It probably comes as no shock to you that eating better is always one of the top new year’s resolutions that people hope to achieve every new year. I get it too, the holidays are a tough time for even the most devout healthy muncher. So we start the year strong and usually by the time we celebrate the life of Dr. King, our “I have a dream” speech that we give ourselves at the beginning of the year has become “I had a dream.” Resolutions over. Back to our old ways. So how the heck can we avoid this treadmill?
I believe that we are able to stick to resolutions in 2 pretty easy steps. The first is that we have to set realistic goals for ourselves. I’m not going to run the first marathon of my life this St. Patty’s Day. And probably not going to have six-pack abs by Groundhog Day. So when we look at eating healthier, we have to realize that it is a commitment to changing or refining a lifestyle.
The food we eat is a choice. This may sound pretty self-evident but I think it needs to be thought of like this. For the first time in human history, we have to make food choices. What type of carrots do I want to buy? That question was not an issue for our grandparents throughout the Great Depression. “Do we have food to eat?” may have been the question rather than are the carrots Organic? We are fortunate to be at a point in history that we can make food choices. I honestly think it is a pretty big sign of development and making progress as a people.
So we need to be cognizant that our health and our lifestyle is comprised by the sum of our choices as an individual. To distill it down, we have to look at ourselves in the mirror and say “My lifestyle is my choice.” I really like this idea as well because it cuts through all the excuses and leaves us with personal accountability and free will. Pretty simple.
With that under our belts we come upon the next stage of a successful resolution—fun! Is your resolution fun? Because having fun is one of the most sustainable emotions that we have as humans I think. Therefore, in order to make a resolution stick, make it fun and make it a choice.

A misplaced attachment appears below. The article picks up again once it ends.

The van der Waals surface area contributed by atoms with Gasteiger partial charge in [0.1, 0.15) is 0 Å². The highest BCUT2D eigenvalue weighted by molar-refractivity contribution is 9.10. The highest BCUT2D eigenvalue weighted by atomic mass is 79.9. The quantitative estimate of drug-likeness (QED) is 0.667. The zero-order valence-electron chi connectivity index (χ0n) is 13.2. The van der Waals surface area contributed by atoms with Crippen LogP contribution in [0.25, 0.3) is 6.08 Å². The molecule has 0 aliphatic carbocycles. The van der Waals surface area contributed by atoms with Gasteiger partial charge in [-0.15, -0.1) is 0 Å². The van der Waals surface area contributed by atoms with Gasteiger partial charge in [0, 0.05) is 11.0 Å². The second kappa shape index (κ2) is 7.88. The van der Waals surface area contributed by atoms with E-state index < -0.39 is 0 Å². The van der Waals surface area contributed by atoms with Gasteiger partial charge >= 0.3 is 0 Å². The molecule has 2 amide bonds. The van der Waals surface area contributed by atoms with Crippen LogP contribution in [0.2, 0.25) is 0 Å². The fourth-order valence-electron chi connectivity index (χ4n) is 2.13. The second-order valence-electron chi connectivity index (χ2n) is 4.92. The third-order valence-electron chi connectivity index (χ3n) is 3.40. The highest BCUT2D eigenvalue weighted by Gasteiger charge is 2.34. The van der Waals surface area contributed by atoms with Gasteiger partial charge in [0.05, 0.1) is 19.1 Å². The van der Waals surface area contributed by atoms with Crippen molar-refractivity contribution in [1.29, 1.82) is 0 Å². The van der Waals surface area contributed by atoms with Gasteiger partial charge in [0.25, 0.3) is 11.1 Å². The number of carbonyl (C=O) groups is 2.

Here is a great example of this sticking power. Last January, we got a flood of new members. The farm, like most gyms, is a very active place in January as resolutions are churning. We have been able to keep over half of the members who signed up last January. Sure we lost some resolution folks, but we have retained over half of them. And this retention has not happened by accident. We strive to make your food experience fun, educational, and rooted in your choice of substitutions. I am not here to force feed any of you. I want you to make the choice to eat healthy and then we will put the choices in front of you.
With all of this said, I want to share some cool stuff that we have been working on to help keep you on track this resolution season.
Fish. After much discussion and diving into logistical scenarios, I think we have a plan to add fish to our offering. This has proven to be harder than I thought it would be. Between country of origin, sustainable practices, farm vs wild caught, and prices, fish is no easy addition. So here is what we are looking at adding to the web site this week.
Shrimp, scallops, tilapia, tuna, sockeye salmon, and catfish. We have been working with Craig Risk and his team at Seattle Fish Company of NM to bring our members the highest quality fish while remaining very conscientious of sustainable practices. Craig is a member of the farm as well so it makes it easy for him to think like a member 🙂 Please let me know if you have any questions about this move.
Hydroponic. I do not think that we will see any colder temperatures than we have already seen hit our greenhouse trial and the verdict is pretty amazing. Green growth. We have over 10,000 plants in just 3,000 square feet and they are all growing wonderfully for this time of year. I would like to invite folks down to the South Valley farm next Saturday 1/10 at 10 am to check it out firsthand. We will be talking about the system along with looking at potential expansion of this project and its application for urban ag.
Cheers to a New Year, Farmer Monte